Sunday, January 24, 2016

Can You Take Me Back: A look at an intriguing Beatles song snippet

Can you take him back where he came from?: Paul McCartney in 1968.

In September 1968, Paul McCartney could not have gone back where he came from even if he had wanted to. For one thing, his band, The Beatles, was in the middle of the recording sessions for what would turn out to be the double-LP juggernaut known popularly as The White Album. But something even bigger, or at least affecting a greater number of people in an immediate way, was happening in England at the time.  The country was in the midst of torrential rains that made travel into and out of London difficult to impossible. The south of England, where the members of The Beatles were at the time, was especially hard hit. London was temporarily isolated by rainwater: an island within an island. Good old Liverpool might as well have been ten million miles away: The roads and rails leading out of London were briefly closed in mid-September of '68. Though they claimed no lives, the dismal rains of that month have garnered the title of "The Great Flood of 1968."

An example of the 1968 flooding in England.
The dreariness of English weather seeps into the Beatles' catalog now and again. They had a whole song called "Rain," after all. (Sample lyrics: "When the rain comes, they run and hide their heads. They might as well be dead when the rain comes.") On Sgt. Pepper, recorded just the previous year, Paul sang of "fixing a hole where the rain gets in and stops my mind from wandering." And John's "I Am the Walrus" wittily devotes its bridge to the gloomy British climate: "Sitting in an English garden, waiting for the sun. If the sun don't come, you get a tan from standing in the English rain." From other songs, like "Good Day Sunshine" and "Here Comes the Sun," one gets the sense that the Fabs were especially grateful for every precious ray of sunlight they could get in England.

The historical records indicate that the Great Flood was peaking on September 16, 1968, a Monday, when Paul McCartney, John Lennon, and Ringo Starr convened at Abbey Road's famed Studio Two for an after-hours White Album session. George's absence that day has gone unexplained, but the three assembled musicians recorded 67 takes of a then-new McCartney composition called "I Will." Why this simple, sparsely-arranged pop tune should have required so many takes remains something of a mystery, but Paul was still fiddling with the lyrics well into the night. Actually, the session didn't even start until 7:00pm. It concluded at 3:00am. So it was a typical workingman's eight-hour day; it was just a weird eight hours. This being his own song, Paul naturally handled lead vocals as well as the acoustic guitar parts and some "vocal bass." John and Ringo split the percussion duties: the latter on bongos, the former on maracas and cymbals. Some Beatle discographies imply that this was a Paul-only, completely solo recording, but this does not appear to have been the case. At the tail end of the session, John got the idea to briefly parody "The Fool on the Hill" by overdubbing a few seconds of a recorder (probably played by Paul) onto his self-referential "Glass Onion." Otherwise, "I Will" was the only real accomplishment of the evening.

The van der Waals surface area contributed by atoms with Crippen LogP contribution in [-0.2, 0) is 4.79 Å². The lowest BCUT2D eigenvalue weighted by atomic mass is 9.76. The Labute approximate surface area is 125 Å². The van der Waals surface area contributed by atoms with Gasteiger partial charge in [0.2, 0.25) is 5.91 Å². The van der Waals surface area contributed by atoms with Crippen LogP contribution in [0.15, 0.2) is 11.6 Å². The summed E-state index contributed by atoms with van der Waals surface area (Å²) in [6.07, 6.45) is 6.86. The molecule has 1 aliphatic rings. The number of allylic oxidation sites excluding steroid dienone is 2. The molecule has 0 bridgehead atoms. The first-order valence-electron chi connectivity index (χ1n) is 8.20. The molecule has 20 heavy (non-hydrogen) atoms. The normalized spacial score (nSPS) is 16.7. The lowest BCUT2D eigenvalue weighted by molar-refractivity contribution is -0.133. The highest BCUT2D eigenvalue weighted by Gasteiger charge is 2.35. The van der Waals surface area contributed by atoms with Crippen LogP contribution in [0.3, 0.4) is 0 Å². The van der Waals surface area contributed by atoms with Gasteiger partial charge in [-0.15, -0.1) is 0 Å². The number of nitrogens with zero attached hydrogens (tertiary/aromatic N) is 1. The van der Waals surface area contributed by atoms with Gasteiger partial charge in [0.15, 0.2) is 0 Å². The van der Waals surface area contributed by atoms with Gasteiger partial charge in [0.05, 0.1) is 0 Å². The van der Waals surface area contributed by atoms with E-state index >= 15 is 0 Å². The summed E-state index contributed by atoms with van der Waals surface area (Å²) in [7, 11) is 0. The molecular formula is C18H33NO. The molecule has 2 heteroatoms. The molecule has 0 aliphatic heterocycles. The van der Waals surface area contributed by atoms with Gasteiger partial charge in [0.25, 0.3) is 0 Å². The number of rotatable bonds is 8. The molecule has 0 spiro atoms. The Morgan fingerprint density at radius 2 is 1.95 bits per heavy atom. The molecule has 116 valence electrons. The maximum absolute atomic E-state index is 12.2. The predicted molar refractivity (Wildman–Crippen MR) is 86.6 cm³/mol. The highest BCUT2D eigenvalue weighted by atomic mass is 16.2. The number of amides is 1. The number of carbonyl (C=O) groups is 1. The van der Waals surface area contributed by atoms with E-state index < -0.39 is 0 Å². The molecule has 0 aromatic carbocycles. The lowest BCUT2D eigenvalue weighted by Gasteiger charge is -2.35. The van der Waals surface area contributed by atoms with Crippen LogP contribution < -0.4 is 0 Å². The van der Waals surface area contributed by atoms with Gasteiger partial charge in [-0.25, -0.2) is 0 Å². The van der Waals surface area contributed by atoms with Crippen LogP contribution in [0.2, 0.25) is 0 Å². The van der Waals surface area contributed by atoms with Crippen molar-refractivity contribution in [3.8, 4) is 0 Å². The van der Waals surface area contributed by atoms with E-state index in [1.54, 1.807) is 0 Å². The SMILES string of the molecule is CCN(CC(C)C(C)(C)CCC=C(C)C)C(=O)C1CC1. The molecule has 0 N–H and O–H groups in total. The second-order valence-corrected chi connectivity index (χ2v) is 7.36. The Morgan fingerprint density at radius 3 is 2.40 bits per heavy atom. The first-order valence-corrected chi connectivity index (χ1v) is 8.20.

It was Paul's nature to improvise little song snippets between takes, and this particular session yielded several such examples. "Los Paranoias" was a staple of Beatle bootlegs before being permanently enshrined on Anthology 3. Paul also took a stab at something called "The Way You Look Tonight," a slight but sweet variation on the Jerome Kern standard, as filtered through "I Will." It can be descried as a crossbreeding of those two songs. Nice stuff, really. But the real keeper of the night was an off-the-cuff number called "Can You Take Me Back?" The entire improvisation, in its uncut form, runs two minutes. About 30 seconds near the end were eventually excerpted on The White Album, linking "Cry Baby Cry" with "Revolution 9." The full recording is worth your time, though.